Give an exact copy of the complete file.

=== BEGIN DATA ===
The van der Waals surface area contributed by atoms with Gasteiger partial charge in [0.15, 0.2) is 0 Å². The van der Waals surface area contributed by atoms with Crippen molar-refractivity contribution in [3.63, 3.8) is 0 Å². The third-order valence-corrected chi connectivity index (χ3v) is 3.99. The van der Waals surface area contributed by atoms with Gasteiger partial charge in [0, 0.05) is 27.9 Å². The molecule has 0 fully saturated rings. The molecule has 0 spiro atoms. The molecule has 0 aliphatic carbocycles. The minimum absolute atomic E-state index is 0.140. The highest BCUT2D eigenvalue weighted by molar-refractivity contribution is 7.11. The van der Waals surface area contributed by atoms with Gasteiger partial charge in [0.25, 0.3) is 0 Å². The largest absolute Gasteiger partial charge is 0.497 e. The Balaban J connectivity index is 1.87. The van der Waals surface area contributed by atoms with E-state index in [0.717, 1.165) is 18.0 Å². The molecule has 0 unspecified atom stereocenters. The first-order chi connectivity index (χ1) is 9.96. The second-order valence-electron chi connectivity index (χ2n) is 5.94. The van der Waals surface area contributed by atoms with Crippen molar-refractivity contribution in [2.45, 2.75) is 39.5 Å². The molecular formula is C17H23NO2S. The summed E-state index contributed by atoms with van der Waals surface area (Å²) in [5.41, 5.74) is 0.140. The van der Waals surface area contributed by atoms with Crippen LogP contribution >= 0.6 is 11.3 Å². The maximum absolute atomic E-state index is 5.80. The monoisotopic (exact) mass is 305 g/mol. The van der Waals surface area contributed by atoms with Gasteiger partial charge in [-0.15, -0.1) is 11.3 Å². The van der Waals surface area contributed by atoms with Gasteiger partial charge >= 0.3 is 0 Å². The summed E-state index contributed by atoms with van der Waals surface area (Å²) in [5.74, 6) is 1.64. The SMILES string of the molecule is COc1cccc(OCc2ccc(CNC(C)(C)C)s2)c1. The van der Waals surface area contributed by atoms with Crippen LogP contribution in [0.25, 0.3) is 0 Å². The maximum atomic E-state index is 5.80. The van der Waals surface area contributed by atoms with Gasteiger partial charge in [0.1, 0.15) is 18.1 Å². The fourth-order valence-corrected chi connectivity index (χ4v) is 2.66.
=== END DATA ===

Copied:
The van der Waals surface area contributed by atoms with Gasteiger partial charge in [0.15, 0.2) is 0 Å². The van der Waals surface area contributed by atoms with Crippen molar-refractivity contribution in [3.63, 3.8) is 0 Å². The third-order valence-corrected chi connectivity index (χ3v) is 3.99. The van der Waals surface area contributed by atoms with Gasteiger partial charge in [0, 0.05) is 27.9 Å². The molecule has 0 fully saturated rings. The molecule has 0 spiro atoms. The molecule has 0 aliphatic carbocycles. The minimum absolute atomic E-state index is 0.140. The highest BCUT2D eigenvalue weighted by molar-refractivity contribution is 7.11. The van der Waals surface area contributed by atoms with Gasteiger partial charge in [0.25, 0.3) is 0 Å². The largest absolute Gasteiger partial charge is 0.497 e. The Balaban J connectivity index is 1.87. The van der Waals surface area contributed by atoms with E-state index in [0.717, 1.165) is 18.0 Å². The molecule has 0 unspecified atom stereocenters. The first-order chi connectivity index (χ1) is 9.96. The second-order valence-electron chi connectivity index (χ2n) is 5.94. The van der Waals surface area contributed by atoms with Crippen molar-refractivity contribution in [2.45, 2.75) is 39.5 Å². The molecular formula is C17H23NO2S. The summed E-state index contributed by atoms with van der Waals surface area (Å²) in [5.41, 5.74) is 0.140. The van der Waals surface area contributed by atoms with Crippen LogP contribution >= 0.6 is 11.3 Å². The maximum absolute atomic E-state index is 5.80. The monoisotopic (exact) mass is 305 g/mol. The van der Waals surface area contributed by atoms with Gasteiger partial charge in [-0.15, -0.1) is 11.3 Å². The van der Waals surface area contributed by atoms with Gasteiger partial charge >= 0.3 is 0 Å². The summed E-state index contributed by atoms with van der Waals surface area (Å²) in [5.74, 6) is 1.64. The SMILES string of the molecule is COc1cccc(OCc2ccc(CNC(C)(C)C)s2)c1. The van der Waals surface area contributed by atoms with Crippen LogP contribution in [0.25, 0.3) is 0 Å². The maximum atomic E-state index is 5.80. The van der Waals surface area contributed by atoms with Gasteiger partial charge in [0.1, 0.15) is 18.1 Å². The fourth-order valence-corrected chi connectivity index (χ4v) is 2.66.